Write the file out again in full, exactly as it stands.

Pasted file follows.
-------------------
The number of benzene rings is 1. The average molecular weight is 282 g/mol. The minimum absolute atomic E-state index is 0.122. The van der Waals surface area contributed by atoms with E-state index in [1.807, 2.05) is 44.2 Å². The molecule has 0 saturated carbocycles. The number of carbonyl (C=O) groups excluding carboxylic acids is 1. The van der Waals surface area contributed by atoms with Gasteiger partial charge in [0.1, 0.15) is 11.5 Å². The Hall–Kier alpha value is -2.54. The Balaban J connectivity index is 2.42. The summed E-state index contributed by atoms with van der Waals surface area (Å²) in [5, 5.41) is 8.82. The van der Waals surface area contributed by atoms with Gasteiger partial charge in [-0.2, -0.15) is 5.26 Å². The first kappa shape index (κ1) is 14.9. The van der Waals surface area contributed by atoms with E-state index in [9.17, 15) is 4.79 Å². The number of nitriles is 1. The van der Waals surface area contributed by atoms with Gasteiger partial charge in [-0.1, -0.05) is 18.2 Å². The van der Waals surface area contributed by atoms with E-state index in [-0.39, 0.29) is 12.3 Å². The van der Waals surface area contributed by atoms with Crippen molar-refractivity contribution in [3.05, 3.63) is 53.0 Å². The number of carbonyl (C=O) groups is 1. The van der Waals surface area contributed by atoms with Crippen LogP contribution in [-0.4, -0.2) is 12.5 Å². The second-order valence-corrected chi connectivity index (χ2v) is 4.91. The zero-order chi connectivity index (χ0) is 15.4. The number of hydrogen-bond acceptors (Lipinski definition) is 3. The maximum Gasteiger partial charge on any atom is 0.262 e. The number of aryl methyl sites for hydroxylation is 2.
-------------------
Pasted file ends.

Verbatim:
The number of benzene rings is 1. The average molecular weight is 282 g/mol. The minimum absolute atomic E-state index is 0.122. The van der Waals surface area contributed by atoms with E-state index in [1.807, 2.05) is 44.2 Å². The molecule has 0 saturated carbocycles. The number of carbonyl (C=O) groups excluding carboxylic acids is 1. The van der Waals surface area contributed by atoms with Gasteiger partial charge in [0.1, 0.15) is 11.5 Å². The Hall–Kier alpha value is -2.54. The Balaban J connectivity index is 2.42. The summed E-state index contributed by atoms with van der Waals surface area (Å²) in [5, 5.41) is 8.82. The van der Waals surface area contributed by atoms with Gasteiger partial charge in [-0.2, -0.15) is 5.26 Å². The first kappa shape index (κ1) is 14.9. The van der Waals surface area contributed by atoms with E-state index in [9.17, 15) is 4.79 Å². The number of nitriles is 1. The van der Waals surface area contributed by atoms with Gasteiger partial charge in [-0.1, -0.05) is 18.2 Å². The van der Waals surface area contributed by atoms with E-state index in [-0.39, 0.29) is 12.3 Å². The van der Waals surface area contributed by atoms with Crippen molar-refractivity contribution in [3.05, 3.63) is 53.0 Å². The number of carbonyl (C=O) groups is 1. The van der Waals surface area contributed by atoms with Crippen LogP contribution in [-0.4, -0.2) is 12.5 Å². The second-order valence-corrected chi connectivity index (χ2v) is 4.91. The zero-order chi connectivity index (χ0) is 15.4. The number of hydrogen-bond acceptors (Lipinski definition) is 3. The maximum Gasteiger partial charge on any atom is 0.262 e. The number of aryl methyl sites for hydroxylation is 2.